Posted August 11th, 2014 by Christy Serafini
For decades, zinc has been a popular roofing and siding material in the United States. During the late 19th and early 20th centuries, several architects used this metallic chemical element—also referred to as spelter in commercial settings—for constructing sheet-based roofs. The post-World War II years saw the gradual rise of less expensive roofing products like asphalt shingles, synthetic rubber, and thermoplastic, thus reducing the reliance on zinc. However, thanks to increasing awareness of the benefits of environmental friendly products, zinc roofing is making a comeback.
Physical Properties and Production
A silvery-white metal, zinc is mined from the earth. It is usually found with other base metals in ores; such metals include copper and lead. Zinc is a constituent of many alloys, the most well-known of which is brass (combination of zinc and copper). In fact, zinc ores were used to make brass, which applications over the course of several centuries included buckets, wall plaques, and weapons of war. Zinc was eventually isolated as a separate element during the 17th and 18th centuries; zinc roofing made its debut in the U.S. in 1816. Today, zinc is one of the most common metals in use, alongside iron, aluminum, and copper.
Protection Against Corrosion
For centuries, zinc has had a reputation for resistance to moisture and rust. Although many homeowners have the perception that all metal roofing is prone to rust, that is not the case with zinc roofing. Zinc develops a patina, a thin layer that covers it and consequently makes it a lot less reactive to weather elements—such as water and air—than iron or copper. It is why even to this day, zinc is used for coating (galvanizing) other metals, such as iron and steel; it is naturally corrosion-resistant.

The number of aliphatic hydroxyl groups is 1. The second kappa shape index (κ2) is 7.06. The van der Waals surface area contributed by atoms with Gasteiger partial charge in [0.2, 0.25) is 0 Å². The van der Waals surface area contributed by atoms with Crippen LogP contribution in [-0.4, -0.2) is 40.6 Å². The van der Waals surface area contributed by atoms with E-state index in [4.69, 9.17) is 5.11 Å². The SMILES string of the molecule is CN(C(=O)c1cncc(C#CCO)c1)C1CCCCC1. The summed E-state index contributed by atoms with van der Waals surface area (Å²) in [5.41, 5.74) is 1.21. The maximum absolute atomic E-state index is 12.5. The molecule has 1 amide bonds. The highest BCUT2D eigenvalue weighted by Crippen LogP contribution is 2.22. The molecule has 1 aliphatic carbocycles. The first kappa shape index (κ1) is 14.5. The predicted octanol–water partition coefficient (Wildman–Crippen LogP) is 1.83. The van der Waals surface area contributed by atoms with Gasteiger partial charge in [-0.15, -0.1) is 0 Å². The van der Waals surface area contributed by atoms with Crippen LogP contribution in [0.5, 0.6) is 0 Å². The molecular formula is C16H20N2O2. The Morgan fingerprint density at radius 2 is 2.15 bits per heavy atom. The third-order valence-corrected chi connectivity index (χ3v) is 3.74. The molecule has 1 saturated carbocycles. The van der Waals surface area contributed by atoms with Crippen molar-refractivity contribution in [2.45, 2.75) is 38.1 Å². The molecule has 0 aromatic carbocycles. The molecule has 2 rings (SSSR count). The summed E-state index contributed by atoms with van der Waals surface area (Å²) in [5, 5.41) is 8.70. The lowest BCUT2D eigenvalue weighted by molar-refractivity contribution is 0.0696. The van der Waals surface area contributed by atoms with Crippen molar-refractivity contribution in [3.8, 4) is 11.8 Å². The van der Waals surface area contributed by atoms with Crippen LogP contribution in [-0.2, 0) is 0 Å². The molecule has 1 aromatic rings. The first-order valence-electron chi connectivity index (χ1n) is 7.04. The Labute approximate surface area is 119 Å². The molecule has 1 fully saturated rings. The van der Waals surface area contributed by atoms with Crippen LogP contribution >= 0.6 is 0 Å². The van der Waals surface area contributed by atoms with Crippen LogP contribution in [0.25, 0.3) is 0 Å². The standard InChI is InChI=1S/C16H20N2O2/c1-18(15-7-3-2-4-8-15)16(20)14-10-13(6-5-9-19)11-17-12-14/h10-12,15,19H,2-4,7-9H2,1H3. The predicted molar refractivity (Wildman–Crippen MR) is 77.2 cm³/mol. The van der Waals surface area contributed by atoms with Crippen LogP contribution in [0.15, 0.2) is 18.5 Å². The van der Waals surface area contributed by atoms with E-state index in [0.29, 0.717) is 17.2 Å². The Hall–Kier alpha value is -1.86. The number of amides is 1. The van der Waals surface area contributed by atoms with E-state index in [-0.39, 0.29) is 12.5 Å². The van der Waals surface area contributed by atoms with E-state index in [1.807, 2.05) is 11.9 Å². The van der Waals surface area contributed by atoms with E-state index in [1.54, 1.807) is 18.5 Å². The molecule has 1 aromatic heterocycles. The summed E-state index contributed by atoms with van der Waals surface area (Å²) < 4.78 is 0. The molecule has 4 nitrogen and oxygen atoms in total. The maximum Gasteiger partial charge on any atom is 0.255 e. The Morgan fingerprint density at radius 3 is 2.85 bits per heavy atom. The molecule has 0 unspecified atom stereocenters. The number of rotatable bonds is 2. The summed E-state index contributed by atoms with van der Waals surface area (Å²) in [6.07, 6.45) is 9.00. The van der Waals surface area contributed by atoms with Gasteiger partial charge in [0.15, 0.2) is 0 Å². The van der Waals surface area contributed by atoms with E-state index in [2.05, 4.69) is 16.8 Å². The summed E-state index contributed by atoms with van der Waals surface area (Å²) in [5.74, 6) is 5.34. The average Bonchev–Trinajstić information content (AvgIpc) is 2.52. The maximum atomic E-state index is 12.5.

The Green Factor
Additionally, the continued interest in energy efficient and eco-friendly (“green”) products, services, and guidelines has amplified attention to other benefits of zinc roofing. Zinc has a lower melting point than galvanized sheet metal, copper or aluminum; this means that it requires less energy for production. Also, like other types of architectural metal, zinc is 100 percent recyclable and eco-friendly. So, zinc roofs can be produced from recycled materials derived from re-roofed or demolished buildings.
Zinc is very easy to form or manipulate, thus making it an easy option for builders or architectural firms. Moreover, in addition to warding off corrosion, the zinc’s patina repairs the roof’s imperfections and scratches. This enhances the roof’s durability; it is why zinc roofs in Europe are still in great shape even a hundred years after installation. And since zinc is a rather common metal, it is easy to find. It is always locally available for order and installation.
Wade Architectural Systems
Based in the Houston metro area, Wade Architectural Systems is one of the premier suppliers of zinc roofing. It is a retailer of VMZINC, which manufactures titanium-zinc roofing products and systems; and Dri-Design, which makes solid zinc sheets. Although installing a zinc roof is relatively easy, professionals at Wade Architectural Systems can assist customers in determining whether their homes meet certain requirements. Such factors include project structural conformity, physical and chemical compatibility, and geometrical continuity.